Lingling was my first ‘factory friend’. She came from a small village in Hubei province. We stuck together during the orientation and shared answers during our test on the rules and regulations of the factory. She knew I was different. She was curious and, I could tell, envious of my life. She grew up on a farm; I grew up in the city. She never finished her second year of high school; I am finishing my last. She gave up her education for her sister’s and her brother’s education; I regularly whine about going to school. It was her fourth year away from home; it was my second day.

Despite all the differences, we got along. We laughed at the instructors, and secretly and slowly – very slowly – disclosed information about ourselves. I asked her whether she misses home. At first she just shrugged. After a few seconds, she said: “I miss my family, I miss the village. I’m ready to go home, but I can’t”. I asked her why she was the one who had to come out to work, not her eldest brother. She told me: “Everyone talks about social equality. But in small villages and rural areas it’s not like that”.

I spent the first day by myself. I wandered and ate alone. Wherever I went, people would stare. I knew what was going on in their heads – who is that? Where is she from? Although I am Chinese, I was different. I tried my best to blend in – I arrived in ill-fitted track pants and a plain white t-shirt. I even crumpled the shirt and made it look dirtier (Later on I learnt that it was unnecessary. Most of them, especially the younger workers, dress fashionably. Many even wear high-heels to work).

But something was still off. I didn’t know what it was until later. It was my manner. The confidence you just naturally have when you grow up with the privilege of living in an affluent society.

I thought I would get to know Lingling well – she would be my buddy for the next few days, and I wouldn’t have to eat alone any more. I shouldn’t have had my hopes so high. I forgot that we’d most likely end up in different departments. Just when we were chit-chatting, I was called upon and sent to a department where I had to start work immediately. I never got a chance to say bye, and when I looked back at her, we both knew it was the last time we’d see each other. I began to understand why people here don’t bother making friends.

I ate every meal by myself – like most of the other workers. For a normal eight-hour workday (in fact, usually they’re eleven-hour shifts, when you include overtime), your only break is your one-hour lunchtime.

Workers seldom stay in the canteen. They complain about the odour so strong it leaves a scar on your senses. They also complain about food that’s as monotonous as their job. It was beans or some-vegetable-that-tastes-like-beans-but-looks-different with rice everyday, with some scraps of meat.

I hated eating at the canteen; it was always unusually quiet for an area meant to hold thousands of people. The only workers who ate there were the ones that were too lazy to go out and get food or workers who couldn’t afford to. I’d sit in silence, gulping down the food as fast as possible so that the taste wouldn’t linger too long. It’s not like I was there to enjoy my meal, I only wanted to fill up my empty stomach.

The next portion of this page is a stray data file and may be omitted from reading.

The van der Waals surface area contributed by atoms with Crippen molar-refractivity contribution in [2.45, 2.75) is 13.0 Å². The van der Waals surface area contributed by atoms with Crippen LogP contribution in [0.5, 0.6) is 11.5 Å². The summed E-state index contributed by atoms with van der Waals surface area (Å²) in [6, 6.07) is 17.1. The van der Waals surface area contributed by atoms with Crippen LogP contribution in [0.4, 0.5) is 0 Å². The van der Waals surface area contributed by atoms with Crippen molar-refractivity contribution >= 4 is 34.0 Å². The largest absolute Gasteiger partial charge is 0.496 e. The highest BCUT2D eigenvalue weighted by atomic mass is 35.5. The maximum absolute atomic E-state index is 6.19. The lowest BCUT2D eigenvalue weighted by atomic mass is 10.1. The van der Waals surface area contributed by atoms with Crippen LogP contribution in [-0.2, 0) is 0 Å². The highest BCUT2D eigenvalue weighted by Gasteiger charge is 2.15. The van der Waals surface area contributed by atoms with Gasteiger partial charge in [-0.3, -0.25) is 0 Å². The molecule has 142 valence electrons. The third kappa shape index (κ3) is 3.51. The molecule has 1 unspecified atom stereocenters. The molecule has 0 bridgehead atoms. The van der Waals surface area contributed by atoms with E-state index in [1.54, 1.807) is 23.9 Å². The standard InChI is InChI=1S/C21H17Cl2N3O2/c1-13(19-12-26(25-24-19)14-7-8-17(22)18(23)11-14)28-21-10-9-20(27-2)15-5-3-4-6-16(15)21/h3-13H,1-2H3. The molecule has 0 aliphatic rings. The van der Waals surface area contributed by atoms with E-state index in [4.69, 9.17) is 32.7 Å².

You could immediately tell who is new and who had been here for a long time. New workers always come in with energy, and they still have expressions. They look more innocent, more lost and they can still be bothered to talk. Old workers have lost all that.

On my fourth day, they transferred me to a different department. This time, I wasn’t an inspector; I was a packager. My job was to put small computer parts into a long tube and I sat between two men. On my right was a man in his mid-twenties who was from a small village in Chongqing – a province 60 hours travel away from where we worked. He asked for my name, and talked a lot. He looked bored but could barely sit still. I knew immediately he was new. I asked him how long he’d been working here, and he told me it was only his fifth day. Meanwhile, a young guy sitting on my left was dozing off. He barely responded to anything; he didn’t look bored, just expressionless. He told me he had been there for three months and he was from Hainan.

It’s well known that these workers change jobs a lot. Normally you wouldn’t stay in the same factory for more than six months, but my factory had a few rare workers who had been there for over 10 years. I asked Chongqing how he liked his job. He said to me: “Extremely boring and dull.” Then I turned to Hainan and asked the same question. He said: “It’s ok, still surviving.”

Work wasn’t as painful that day with Chongqing and Hainan.

While walking back to my dormitory, it occurred to me that I didn’t know their names. After a few days at the factory, I realised it was pointless to bother.

During my time at the factory, I received training and did three twelve hour shifts and earned $0.80 an hour. I walked out of the factory certain that I will never doze off during a class. My teachers will also be glad to know that I’ve never been happier to get back to school.